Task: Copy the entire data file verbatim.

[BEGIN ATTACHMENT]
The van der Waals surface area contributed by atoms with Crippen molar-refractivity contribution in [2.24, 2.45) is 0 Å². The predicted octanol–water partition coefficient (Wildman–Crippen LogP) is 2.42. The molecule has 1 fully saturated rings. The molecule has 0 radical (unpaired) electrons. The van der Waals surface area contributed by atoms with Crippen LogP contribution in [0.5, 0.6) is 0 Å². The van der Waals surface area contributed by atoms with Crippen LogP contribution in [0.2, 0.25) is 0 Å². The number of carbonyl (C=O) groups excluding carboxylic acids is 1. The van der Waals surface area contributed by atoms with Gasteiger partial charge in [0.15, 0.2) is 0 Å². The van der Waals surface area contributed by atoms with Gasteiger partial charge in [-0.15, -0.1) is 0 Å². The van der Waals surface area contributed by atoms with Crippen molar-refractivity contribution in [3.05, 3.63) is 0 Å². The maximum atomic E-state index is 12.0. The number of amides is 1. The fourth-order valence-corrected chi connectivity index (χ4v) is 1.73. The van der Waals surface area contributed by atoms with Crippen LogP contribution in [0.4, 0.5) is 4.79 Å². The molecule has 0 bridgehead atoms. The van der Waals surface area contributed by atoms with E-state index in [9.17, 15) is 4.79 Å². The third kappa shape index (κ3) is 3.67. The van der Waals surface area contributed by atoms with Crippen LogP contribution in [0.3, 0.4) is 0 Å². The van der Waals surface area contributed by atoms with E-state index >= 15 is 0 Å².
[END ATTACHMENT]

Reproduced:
The van der Waals surface area contributed by atoms with Crippen molar-refractivity contribution in [2.24, 2.45) is 0 Å². The predicted octanol–water partition coefficient (Wildman–Crippen LogP) is 2.42. The molecule has 1 fully saturated rings. The molecule has 0 radical (unpaired) electrons. The van der Waals surface area contributed by atoms with Crippen LogP contribution in [0.5, 0.6) is 0 Å². The van der Waals surface area contributed by atoms with Crippen LogP contribution in [0.2, 0.25) is 0 Å². The number of carbonyl (C=O) groups excluding carboxylic acids is 1. The van der Waals surface area contributed by atoms with Gasteiger partial charge in [0.15, 0.2) is 0 Å². The van der Waals surface area contributed by atoms with Gasteiger partial charge in [-0.15, -0.1) is 0 Å². The van der Waals surface area contributed by atoms with Crippen molar-refractivity contribution in [3.05, 3.63) is 0 Å². The maximum atomic E-state index is 12.0. The number of amides is 1. The fourth-order valence-corrected chi connectivity index (χ4v) is 1.73. The van der Waals surface area contributed by atoms with Crippen LogP contribution in [0.4, 0.5) is 4.79 Å². The molecule has 0 bridgehead atoms. The van der Waals surface area contributed by atoms with E-state index in [9.17, 15) is 4.79 Å². The third kappa shape index (κ3) is 3.67. The van der Waals surface area contributed by atoms with Crippen LogP contribution in [0.3, 0.4) is 0 Å². The van der Waals surface area contributed by atoms with E-state index >= 15 is 0 Å².